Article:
Baltimore TFA groups got an opportunity to go to different schools in the different neighborhoods, talk to staff members and students.  One thing that really hit me is the students last night (Veronica included) and the student today (one young eighth grader that was nicknamed Doctor Brown) we so appreciative of teachers who showed they cared.  Not by being easy or being good friends with the students, but to push to find that relationship that would cause a student to excel.  It really was great to see, and it made me happy that kids are feeling lucky to be taught by teachers who wanted them to succeed.  I was at Booker T. Washington in Bolton Hill.  I’d been through there driving to a friend’s house, but never really stopped and walked around.  When we were done with visiting the school, our task was to walk around and talk to the community members.  I started off by myself, and ended up chatting with a volunteer fire fighter that had lived there for 19 years.  I wandered and talked to a reverend, who really was proud of the charity work she had done with her church.  I walked into her church after meeting up with other TFA and chatted with one of the young ministers who was so pleased that she could tell us what their church did.  If you were wondering, I went to Bethel.  I was really impressed with the sense of community in that area that every single one of the people I talked to had.

I think there’s a bit of disconnect with Northwestern because of the location it’s in vs. the kids that go there.  But for now, I’m going to table that discussion.

We then took public transportation together back to John’s Hopkins.  This was eye opening for a lot of the newbies, but I found it entertaining. I would’ve found a different way to go to meet back, but they told me that that was cheating.  Ah well.  I found that even though a lot of people find the people of Baltimore to be combative, the trip on the subway and bus weren’t that at all.  Some people complained about how many of us there were, and it was obvious we were a group as we were walking around in skirts and dresses and guys in khakis and polo shirts.  It was pretty obvious we were doing something.  But the friendliness of the newbies and the willingness to talk to anyone really put most people at ease.  It was a great thing to behold.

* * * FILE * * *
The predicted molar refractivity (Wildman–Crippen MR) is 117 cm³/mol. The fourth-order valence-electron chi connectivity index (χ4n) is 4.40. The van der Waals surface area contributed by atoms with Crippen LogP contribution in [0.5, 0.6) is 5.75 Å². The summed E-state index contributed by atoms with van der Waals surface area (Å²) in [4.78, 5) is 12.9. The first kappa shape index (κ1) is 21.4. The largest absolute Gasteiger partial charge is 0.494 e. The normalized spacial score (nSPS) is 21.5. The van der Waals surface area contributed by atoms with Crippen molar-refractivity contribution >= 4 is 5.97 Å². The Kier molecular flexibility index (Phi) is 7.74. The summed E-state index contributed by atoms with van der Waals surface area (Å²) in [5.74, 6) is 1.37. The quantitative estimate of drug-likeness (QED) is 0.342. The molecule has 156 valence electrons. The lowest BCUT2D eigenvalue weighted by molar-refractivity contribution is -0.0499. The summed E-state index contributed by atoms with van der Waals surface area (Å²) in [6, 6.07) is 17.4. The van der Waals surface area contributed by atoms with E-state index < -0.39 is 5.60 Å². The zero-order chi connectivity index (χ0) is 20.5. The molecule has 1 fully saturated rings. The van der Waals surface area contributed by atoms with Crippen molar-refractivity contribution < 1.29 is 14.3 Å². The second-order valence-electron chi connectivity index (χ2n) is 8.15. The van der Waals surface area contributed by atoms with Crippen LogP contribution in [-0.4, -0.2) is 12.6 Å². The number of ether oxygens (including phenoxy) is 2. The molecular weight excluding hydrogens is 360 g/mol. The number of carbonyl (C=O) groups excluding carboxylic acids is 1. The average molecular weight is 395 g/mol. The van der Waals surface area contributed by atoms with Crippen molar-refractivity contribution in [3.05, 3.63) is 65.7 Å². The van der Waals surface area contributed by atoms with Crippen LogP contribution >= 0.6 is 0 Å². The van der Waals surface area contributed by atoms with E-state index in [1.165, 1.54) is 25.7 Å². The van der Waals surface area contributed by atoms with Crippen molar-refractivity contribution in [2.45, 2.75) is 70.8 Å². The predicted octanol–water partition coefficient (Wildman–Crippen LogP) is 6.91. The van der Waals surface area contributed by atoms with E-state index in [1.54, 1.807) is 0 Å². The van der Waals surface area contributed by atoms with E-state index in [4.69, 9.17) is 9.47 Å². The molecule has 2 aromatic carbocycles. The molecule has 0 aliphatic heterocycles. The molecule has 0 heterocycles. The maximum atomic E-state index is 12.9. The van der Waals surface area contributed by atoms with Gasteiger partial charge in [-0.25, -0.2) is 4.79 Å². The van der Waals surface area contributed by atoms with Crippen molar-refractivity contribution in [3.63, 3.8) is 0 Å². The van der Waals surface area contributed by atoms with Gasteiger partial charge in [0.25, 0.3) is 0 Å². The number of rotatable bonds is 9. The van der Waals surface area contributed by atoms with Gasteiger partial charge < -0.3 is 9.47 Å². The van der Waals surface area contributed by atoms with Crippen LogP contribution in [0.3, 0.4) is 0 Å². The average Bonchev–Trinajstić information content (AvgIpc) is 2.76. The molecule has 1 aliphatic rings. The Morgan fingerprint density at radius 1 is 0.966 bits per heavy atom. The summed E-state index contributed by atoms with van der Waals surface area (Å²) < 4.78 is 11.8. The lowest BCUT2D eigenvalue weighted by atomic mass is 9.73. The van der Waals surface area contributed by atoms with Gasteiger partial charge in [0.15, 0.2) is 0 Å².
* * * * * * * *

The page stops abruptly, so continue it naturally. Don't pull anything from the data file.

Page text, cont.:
I was going to go over what I did next, but I feel like I already stated it with the diversity earlier.  In some ways, I don’t understand why there is conflict about being diversified.  I understand that who we are has some biases based upon where we were, who we are, who our family is, what our education is, etc.  And, being a teacher is trying to strip those biases away that could be detrimental to the students.  Let’s put “good” in between “being a” and “teacher”.   But most of these teachers are so very young.  And those thoughts and concerns are quite pressing at an earlier age.

Speaking of age, I thought I would be the oldest TFA inductee here.  Not so much.  I have met a wide range of people here.  One woman is at least 45 and I’m being generous with her age.  There are definitely less males than females. Meh, such is life.

At the very least, I’m feeling reflective of my teaching. I also came up with a new way to start my classes.  I want to know who the student’s role models are and then hopefully have them tell me the qualities of those role models so they can think about them for themselves.  I even have a tricky question of asking them that if they have children (or when, but I’ll leave that out), what qualities do they want their kids to have.  Hopefully, it’ll get students to think about where they are coming from vs. going to.  I hope I can remember to put it into action.

Anywho, it’s 9:22 and I’m tired from sweating most of the day.  I’m also trying hard to be reflective and supportive of everyone around me.  It’s been ok so far.  Tomorrow is another day.

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10 years teaching, trying something new and exciting!

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June 2012